Goldfish, cheese, and other small crackers are prepared in small pouches perfect for the lunch box. Throw a packet in and wait to see if it’s a hit. If so, throw in another one the next day – if not, pull out the uneaten one, put it back in the pantry and try a new variety. These individually wrapped packages are often good for years, so there is no rush on using them up.

Cheese Sticks

Individually wrapped cheese sticks are a nice addition to a lunch box. The cheese sticks should stay cold or cool to remain safe to eat, which isn’t a problem between morning and lunch, but by the end of the day, the cheese is likely to bit a bit ripe. You might be able to prolong the life of the cheese by putting a small packet of ice or blue ice into the lunch box – just be sure it doesn’t come near the parts of the lunch you’re trying to keep warm.

Squeeze Yogurt

Again, it likely won’t be good after one day, even if it’s never opened, but squeeze yogurt is usually rather popular with kids looking for fun foods and flavors. The yogurt is also easy to throw into a lunch box without worrying about a spoon. They literally just eat it right out of the plastic tube.

Cereal Packets

Cereal companies are now making cereal available in an individual serving packet for finger foods and lunch boxes. If your child won’t eat cereal for breakfast, maybe she’ll eat it as finger food at lunch time.

Sweets Are Optional

When you’re dealing with a picky eater, you can rest assured there is always something he will eat – sweets! Unfortunately, most of the yummy lunch box treats kids want are sweets and will surely be eaten every time. You don’t want your child gobbling up sugar at lunch, especially if it’s the only thing he decides to eat that day, but you don’t want to be the mum who never lets him have any fun. For this reason, treat sweets as you would any other lunch box item – the sweets should be something that adds to the overall nutrition, however scarce, of the meal. Sweets might include:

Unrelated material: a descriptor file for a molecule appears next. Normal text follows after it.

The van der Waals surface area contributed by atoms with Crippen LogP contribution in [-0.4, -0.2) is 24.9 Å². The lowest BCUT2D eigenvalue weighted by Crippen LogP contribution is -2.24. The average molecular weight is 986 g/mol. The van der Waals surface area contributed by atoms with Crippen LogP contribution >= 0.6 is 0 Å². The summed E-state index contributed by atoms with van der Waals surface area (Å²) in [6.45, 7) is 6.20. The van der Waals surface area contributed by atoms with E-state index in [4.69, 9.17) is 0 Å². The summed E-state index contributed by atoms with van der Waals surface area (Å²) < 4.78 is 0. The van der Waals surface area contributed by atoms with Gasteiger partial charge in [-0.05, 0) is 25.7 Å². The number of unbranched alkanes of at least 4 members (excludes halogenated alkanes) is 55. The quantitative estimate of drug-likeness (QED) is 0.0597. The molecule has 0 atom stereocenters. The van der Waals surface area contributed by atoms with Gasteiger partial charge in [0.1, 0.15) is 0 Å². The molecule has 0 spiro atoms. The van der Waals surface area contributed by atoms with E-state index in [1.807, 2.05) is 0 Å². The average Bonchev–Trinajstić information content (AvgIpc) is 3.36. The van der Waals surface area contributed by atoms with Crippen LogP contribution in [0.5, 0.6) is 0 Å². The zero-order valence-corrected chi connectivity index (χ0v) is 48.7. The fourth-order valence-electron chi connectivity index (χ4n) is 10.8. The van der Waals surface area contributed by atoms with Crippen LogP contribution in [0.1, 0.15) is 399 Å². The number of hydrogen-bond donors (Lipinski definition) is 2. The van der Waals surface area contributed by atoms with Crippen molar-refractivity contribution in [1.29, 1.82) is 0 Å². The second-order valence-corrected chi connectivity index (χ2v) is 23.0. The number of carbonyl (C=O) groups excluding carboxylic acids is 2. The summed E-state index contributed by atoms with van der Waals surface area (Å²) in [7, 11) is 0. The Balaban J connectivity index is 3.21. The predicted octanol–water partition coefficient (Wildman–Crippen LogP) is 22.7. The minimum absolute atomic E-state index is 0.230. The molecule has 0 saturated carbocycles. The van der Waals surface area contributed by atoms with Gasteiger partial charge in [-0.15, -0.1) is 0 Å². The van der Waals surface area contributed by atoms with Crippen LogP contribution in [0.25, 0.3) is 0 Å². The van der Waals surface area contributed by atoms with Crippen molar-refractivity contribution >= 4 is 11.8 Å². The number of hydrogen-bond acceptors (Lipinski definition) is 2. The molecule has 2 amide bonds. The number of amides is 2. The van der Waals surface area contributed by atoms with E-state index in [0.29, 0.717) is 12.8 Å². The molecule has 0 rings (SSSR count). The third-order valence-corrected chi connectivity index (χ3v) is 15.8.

Fortified Fruit Snacks

Most packets of fruit snacks are fortified with Vitamin C. Some contain all the vitamin C a child needs during the day.

Yogurt

Yogurt contains a lot of great things, but a lot of sugar as well. Most children don’t truly consider yogurt a dessert.

Pudding

A pudding cup that can be stored at room temperature makes a nice lunch box addition. It tastes like a dessert, but it’s made with skim milk in most cases. Some pudding cups are sugar or fat free as well. Just remember to pack the spoon.

Jell-O

A Jell-O cup that is stored at room temperature is another good choice These Jell-O cups are usually available as sugar free so they are essentially congealed water, color and flavoring. What more could a kid want?